Every fly tyer needs to know how to whip finish a fly. When you are done tying a fly, the last step is to tie it off with a securing knot.
The most common method is to use a technique called a whip finish. Learning how to whip finish a fly is a necessary skill and one of those building blocks that will make you a better tier.
In essence, a whip finish is nothing but a nail knot. The whip finish tool, regardless of its design, aids the tier to maintain tension and gives control when tying this knot.
There are tiers that prefer using their hands to do a whip finish, but for new tiers I recommend making use of a tool.
When To Whip Finish A Fly
Most often, a whip finish will be the last step when tying a fly. It secures the thread at the end preventing it from coming undone.
If I am tying large streamers or saltwater flies that are going to be abused by fish, I want to create a strong “barrier” in-between steps. This will prevent the fly from falling apart if some of the material is damaged. To create these “barriers”, I whip finish after each major step and apply super glue to the knot.
I also make use of three whip finishes when creating loops on heavy saltwater fly lines. For large and strong fish such as Giant Trevally and Tarpon I don’t trust the standard welded loops that the lines come with. Instead, I replace them with a mono braided sleeve and three whip finishes.
Types of Whip Finishing Tools
In general, there are two main types of whip finishing tools. Even though the specific design of whip finisher you’re using might be slightly different, it’s most probably based on one of these two designs. With both designs you’ll end up tying a nail knot.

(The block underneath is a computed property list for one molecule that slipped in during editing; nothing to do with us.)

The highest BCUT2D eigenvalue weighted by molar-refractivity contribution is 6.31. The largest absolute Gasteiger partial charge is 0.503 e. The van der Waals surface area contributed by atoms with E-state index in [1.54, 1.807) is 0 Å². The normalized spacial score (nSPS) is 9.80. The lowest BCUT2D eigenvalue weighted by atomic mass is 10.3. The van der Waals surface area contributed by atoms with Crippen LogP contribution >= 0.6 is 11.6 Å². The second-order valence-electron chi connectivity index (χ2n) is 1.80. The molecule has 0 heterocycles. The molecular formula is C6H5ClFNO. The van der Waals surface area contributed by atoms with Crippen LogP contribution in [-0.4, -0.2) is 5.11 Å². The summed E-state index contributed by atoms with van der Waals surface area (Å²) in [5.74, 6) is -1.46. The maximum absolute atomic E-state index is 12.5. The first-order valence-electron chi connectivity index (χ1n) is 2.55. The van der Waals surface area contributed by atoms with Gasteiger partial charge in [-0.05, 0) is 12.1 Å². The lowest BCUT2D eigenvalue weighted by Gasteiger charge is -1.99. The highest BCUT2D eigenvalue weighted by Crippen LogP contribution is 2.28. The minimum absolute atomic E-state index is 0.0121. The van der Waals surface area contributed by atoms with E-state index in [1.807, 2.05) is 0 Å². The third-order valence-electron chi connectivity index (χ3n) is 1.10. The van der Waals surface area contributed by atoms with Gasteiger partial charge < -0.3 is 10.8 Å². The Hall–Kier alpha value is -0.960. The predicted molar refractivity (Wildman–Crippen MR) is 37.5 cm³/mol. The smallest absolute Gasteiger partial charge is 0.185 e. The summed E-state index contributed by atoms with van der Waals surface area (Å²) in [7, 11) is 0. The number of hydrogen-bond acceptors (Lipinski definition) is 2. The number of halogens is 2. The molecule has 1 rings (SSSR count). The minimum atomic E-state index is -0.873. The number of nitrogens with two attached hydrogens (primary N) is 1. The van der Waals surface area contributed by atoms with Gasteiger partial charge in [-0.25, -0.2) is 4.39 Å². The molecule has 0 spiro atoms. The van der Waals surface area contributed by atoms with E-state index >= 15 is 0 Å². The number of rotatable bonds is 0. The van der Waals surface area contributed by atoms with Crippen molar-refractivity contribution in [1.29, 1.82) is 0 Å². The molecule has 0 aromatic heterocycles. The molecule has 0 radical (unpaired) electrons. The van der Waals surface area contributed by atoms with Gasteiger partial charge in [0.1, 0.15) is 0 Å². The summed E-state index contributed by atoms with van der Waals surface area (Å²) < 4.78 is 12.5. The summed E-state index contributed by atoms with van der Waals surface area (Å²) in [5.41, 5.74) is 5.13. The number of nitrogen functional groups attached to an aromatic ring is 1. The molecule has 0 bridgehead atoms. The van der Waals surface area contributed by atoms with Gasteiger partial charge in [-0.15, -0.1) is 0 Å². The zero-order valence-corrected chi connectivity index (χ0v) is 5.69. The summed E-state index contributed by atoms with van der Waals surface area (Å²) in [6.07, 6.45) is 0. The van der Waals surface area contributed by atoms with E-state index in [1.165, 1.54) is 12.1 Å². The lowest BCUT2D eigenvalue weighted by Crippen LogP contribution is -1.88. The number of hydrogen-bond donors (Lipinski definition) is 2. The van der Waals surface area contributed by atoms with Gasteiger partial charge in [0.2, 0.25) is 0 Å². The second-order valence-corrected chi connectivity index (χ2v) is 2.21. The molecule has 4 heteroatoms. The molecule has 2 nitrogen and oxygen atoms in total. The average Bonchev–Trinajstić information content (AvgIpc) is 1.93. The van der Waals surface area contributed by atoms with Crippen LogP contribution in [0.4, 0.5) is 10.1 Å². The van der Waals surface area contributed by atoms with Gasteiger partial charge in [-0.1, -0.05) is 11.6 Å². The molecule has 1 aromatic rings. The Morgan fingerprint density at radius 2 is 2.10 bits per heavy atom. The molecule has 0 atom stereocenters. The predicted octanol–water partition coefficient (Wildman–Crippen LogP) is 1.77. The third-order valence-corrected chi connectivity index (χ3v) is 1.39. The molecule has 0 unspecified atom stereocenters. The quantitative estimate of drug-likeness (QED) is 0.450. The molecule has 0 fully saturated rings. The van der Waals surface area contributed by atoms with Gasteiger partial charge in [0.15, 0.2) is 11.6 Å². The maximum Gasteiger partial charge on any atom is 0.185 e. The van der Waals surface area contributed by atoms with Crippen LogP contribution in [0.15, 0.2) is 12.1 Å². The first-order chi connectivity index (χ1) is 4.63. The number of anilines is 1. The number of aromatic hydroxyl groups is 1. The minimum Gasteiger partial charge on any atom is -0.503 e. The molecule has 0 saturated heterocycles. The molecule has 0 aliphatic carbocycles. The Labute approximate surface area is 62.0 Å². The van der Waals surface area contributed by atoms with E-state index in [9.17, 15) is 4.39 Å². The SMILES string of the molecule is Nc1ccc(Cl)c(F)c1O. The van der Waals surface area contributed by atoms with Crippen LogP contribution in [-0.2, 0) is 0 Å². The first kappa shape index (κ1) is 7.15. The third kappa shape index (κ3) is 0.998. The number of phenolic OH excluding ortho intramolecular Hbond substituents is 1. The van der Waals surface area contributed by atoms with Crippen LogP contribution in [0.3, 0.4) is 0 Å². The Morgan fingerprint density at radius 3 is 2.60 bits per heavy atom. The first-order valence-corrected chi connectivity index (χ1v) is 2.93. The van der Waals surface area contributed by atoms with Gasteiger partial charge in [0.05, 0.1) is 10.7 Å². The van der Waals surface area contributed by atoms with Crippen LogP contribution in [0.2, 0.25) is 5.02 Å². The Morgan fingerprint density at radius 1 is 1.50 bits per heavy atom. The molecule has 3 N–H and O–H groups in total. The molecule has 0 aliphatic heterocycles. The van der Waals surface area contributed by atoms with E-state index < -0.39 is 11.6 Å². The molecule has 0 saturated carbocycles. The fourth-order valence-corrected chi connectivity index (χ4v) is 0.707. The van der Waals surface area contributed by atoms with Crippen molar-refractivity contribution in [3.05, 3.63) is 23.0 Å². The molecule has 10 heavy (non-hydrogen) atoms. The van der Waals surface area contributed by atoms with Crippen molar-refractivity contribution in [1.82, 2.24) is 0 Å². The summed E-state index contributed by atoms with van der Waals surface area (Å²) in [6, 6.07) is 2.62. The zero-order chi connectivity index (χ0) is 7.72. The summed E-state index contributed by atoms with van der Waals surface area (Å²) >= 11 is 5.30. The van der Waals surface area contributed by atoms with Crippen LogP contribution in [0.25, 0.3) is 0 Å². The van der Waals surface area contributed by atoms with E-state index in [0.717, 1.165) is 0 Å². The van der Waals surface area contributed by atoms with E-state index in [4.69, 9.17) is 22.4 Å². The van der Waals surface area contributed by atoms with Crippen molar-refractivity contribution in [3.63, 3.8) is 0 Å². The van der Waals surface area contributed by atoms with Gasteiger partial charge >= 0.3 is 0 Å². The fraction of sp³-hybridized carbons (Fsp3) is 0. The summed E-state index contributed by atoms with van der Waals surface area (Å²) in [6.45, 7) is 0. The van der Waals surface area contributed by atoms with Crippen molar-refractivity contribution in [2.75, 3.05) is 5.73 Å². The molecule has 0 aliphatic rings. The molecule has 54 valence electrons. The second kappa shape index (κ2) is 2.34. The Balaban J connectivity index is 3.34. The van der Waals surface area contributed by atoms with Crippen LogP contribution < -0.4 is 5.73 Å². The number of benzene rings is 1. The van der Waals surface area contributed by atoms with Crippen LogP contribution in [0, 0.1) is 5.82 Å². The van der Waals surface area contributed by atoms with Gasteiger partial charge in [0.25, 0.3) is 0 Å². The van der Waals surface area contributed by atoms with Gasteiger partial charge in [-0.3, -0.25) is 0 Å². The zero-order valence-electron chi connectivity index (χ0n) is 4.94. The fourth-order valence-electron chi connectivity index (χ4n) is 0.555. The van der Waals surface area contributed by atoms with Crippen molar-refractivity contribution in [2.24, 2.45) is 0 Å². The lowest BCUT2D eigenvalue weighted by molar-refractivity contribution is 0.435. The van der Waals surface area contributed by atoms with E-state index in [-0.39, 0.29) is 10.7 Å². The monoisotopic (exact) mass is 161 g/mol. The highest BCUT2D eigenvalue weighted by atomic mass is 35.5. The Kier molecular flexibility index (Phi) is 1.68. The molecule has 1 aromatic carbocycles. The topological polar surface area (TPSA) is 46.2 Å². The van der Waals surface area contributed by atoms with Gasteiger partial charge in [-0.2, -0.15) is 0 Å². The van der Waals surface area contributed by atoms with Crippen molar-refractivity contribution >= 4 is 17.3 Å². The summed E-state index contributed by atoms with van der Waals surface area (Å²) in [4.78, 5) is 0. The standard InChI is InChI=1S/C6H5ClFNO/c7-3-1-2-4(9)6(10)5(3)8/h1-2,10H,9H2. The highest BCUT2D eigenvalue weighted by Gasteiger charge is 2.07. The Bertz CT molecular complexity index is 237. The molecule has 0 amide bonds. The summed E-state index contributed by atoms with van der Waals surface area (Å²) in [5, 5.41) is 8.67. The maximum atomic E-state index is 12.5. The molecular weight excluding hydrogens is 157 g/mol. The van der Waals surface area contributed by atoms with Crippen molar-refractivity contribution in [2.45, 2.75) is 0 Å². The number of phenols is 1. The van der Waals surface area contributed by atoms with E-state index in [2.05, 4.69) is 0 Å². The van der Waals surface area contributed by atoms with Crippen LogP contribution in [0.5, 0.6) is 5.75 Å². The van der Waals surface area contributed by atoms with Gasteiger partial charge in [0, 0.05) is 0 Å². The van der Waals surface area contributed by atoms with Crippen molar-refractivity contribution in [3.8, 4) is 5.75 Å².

This post will also help you to understand how to use a whip finishing tool.
When buying a whip finisher, make sure the tips are thin as this will assist when finishing off small flies.
The Matarelli style whip finisher is made out of a single thick gauged wire that is bent in a specific way. This means that the tool is sturdy and doesn’t have much flex. Also, once you get the hang of using it, it makes a whip finish incredibly fast
A Thompson whip finisher is made from two wires that cross each other. The tool is used in a very similar way than the Matarelli design. The main difference is that the arm that crosses at 90-degrees has a certain amount of flex.
Also make sure to check out our post that includes our top recommended Whip Finishing Tools that you can pick up on Amazon.
Watch The How To Whip Finish A Fly Video
Let’s Get Started!
How To Whip Finish a Fly
After you have completed your fly, it’s time to end it off with one or two good securing knots. Follow the step-by-step guide below to see how to whip finish a fly.
Step 1: Bring The Bobbin Holder Up
Bring the bobbin up towards you an let some thread out. Hold the bobbin holder with your left hand and maintain tension.
Step 2: Hook The Thread With The Tool
Place the front hook of the whip finishing tool over the thread with your right hand. You should be hooking the thread directly below the hook.
Usually I like to hook the thread around three quarters of an inch below the hook, which gives me enough room for the next steps.